Revit’s coordinate system will take it’s toll on almost every project, no matter how well you craft the execution plan or provide templates and strict instructions on how to link models together. On a recent project, the architect created his initial model, from which all other models in multiple applications (Revit, Plant3D, Civil3D and Bentley tools) took reference for the location of the model. A couple of months into the project, the architect decided to lower his his model by roughly 300m as they fucked up the original coordinates. As a consequence, chaos ensued and many many manhours were spent accommodating the fuckup by the architect, in some apps this meant starting again from scratch.

Autodesk’s cloud BIM collaboration platform is not much better. Trying to get models uploaded has brought document controllers to tears on one project, and the latest model collaboration integration with Navisworks promises much but doesn’t deliver. Want to collaborate models from other applications than Revit, sure they said, you can use IFC. What they don’t tell you upfront, is that it will only accept IFC models generated from 4 applications, and 2 of them are Revit, and MagiCAD for Revit.

Want to link in a Plant3D reference into Revit? It’s a horrible kludge of a process. Link an IFC model from Bentley Open Buildings into Revit? Not possible. Navisworks into Revit? Useless. Open a Revit model in Formit? Not a chance. Infraworks? Inventor? 3DS Max?

Autodesk is a $3+ Billion company that acts like a snake oil salesman, peddling tools that promise much but deliver little in the way of value of compatibility. It will soon discover how much is customers hate them.

Tools of Dubious Productivity

So when you’re against the clock working to complete a task, how much of your time should be spent massaging the ego of a recalcitrant software package? How much should the average user need to know about stability, memory leaks and the like? Looking back on it, a very significant portion of an operator’s time is spent corralling the code in a particular direction, working with the various foibles and “features”, well aware that autosave is not always there to save you, erm, automatically. This is totally off the top of my head, but I reckon that a good 20-50% of your time working on any given “productivity tool” is actually spent working within the limitations and boundaries set out by a Russian programmer called Petr. Or Vlad. Whilst my claim is no more accurate than a certain outgoing president’s claims of electoral fraud, unlike electoral fraud a loss in user productivity is really important. This is largely because large organisations like to make decisions based upon perceived percentages of productivity gain, versus sticking with existing legacy solutions, often sold to them by some vendor’s overzealous customer relations managers. Bold improvements in productivity are often trumpeted on marketing bumf but seldom is it mentioned that a certain proportion of that percentage improvement will be lost to “fucking about whilst the little beachball thing spins around”. Go to any busy design studio tomorrow and you can guarantee that at least one user has popped off to take a dump instead of sitting watching a percentage bar crawl across the screen.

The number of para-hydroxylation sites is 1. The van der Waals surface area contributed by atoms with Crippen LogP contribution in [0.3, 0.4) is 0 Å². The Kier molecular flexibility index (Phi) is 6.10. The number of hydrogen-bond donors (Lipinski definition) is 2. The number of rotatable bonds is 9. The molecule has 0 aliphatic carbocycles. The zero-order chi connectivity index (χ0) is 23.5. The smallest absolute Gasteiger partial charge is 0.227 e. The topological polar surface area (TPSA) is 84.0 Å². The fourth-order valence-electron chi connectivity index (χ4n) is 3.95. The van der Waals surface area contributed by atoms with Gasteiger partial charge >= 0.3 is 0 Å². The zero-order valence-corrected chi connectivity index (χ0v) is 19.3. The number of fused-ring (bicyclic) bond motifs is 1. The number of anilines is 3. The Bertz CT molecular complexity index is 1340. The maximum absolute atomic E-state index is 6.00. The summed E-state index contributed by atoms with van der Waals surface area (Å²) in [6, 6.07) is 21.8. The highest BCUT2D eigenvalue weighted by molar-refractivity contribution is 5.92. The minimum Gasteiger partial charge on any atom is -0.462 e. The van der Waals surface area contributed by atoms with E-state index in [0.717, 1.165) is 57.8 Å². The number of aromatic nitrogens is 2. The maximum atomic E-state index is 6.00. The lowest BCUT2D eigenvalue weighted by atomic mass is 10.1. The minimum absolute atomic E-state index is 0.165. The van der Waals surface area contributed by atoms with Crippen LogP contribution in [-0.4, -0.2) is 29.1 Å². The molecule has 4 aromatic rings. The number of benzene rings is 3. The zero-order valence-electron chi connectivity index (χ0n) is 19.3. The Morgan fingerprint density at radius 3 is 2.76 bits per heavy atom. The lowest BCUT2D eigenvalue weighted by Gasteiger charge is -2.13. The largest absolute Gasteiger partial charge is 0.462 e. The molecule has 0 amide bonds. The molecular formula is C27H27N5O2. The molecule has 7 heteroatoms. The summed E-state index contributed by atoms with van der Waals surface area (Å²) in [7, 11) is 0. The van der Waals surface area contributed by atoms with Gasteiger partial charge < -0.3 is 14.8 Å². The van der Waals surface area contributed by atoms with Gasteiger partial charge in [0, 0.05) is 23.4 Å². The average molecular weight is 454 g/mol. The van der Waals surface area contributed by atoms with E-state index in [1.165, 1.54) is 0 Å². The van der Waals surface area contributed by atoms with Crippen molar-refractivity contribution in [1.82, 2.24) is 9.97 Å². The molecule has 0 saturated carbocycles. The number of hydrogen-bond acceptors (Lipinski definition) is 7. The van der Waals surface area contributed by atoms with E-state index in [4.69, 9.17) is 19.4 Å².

To the nearest zillion, how many of these do you think Autodesk receive every quarter, filled with expletives?

I would be very interested to know what the actual percentage productivity gain there is from, say Revit 20xx, versus all the time lost to discovering new and wonderful bugs in this the latest iteration. Rather than always rushing to regurgitate the latest juicy morsels to the impatient hungry chicks, why not slow it down a bit? Mummy and daddy bird could eat together and stop off at the shops on the way home to pick something up for the kids. They could even get some groceries in and prepare something fresh using the cookery book by that fashionable celebrity chef when they get home. Exactly how this applies in the context of software development I’m not sure, but the point is that software development is so frenetic that there is barely a window of stability long enough when everything stops moving around for anyone to measure whether all these new, whizzy patches and add-ins are really helping as much as the vendors claim.

Now of course the image of a garden bird in chefs whites presenting Jamie Oliver style to mums wanting to improve their kitchen repertoire, is absurd. But then they were saying that about a Donald Trump presidency, and look what happened to that? Slow down the product cycle, I say, and aim to provide a competent core product that suits the majority of day to day users, instead of chasing some BIM panacea that so far has largely failed to materialise. Then, the true productivity gains can be gauged over a longer term, in a stable and reliable way, without all the bluster of the bestest and latest update muddying the waters. Also, I like the idea of little birdy chefs.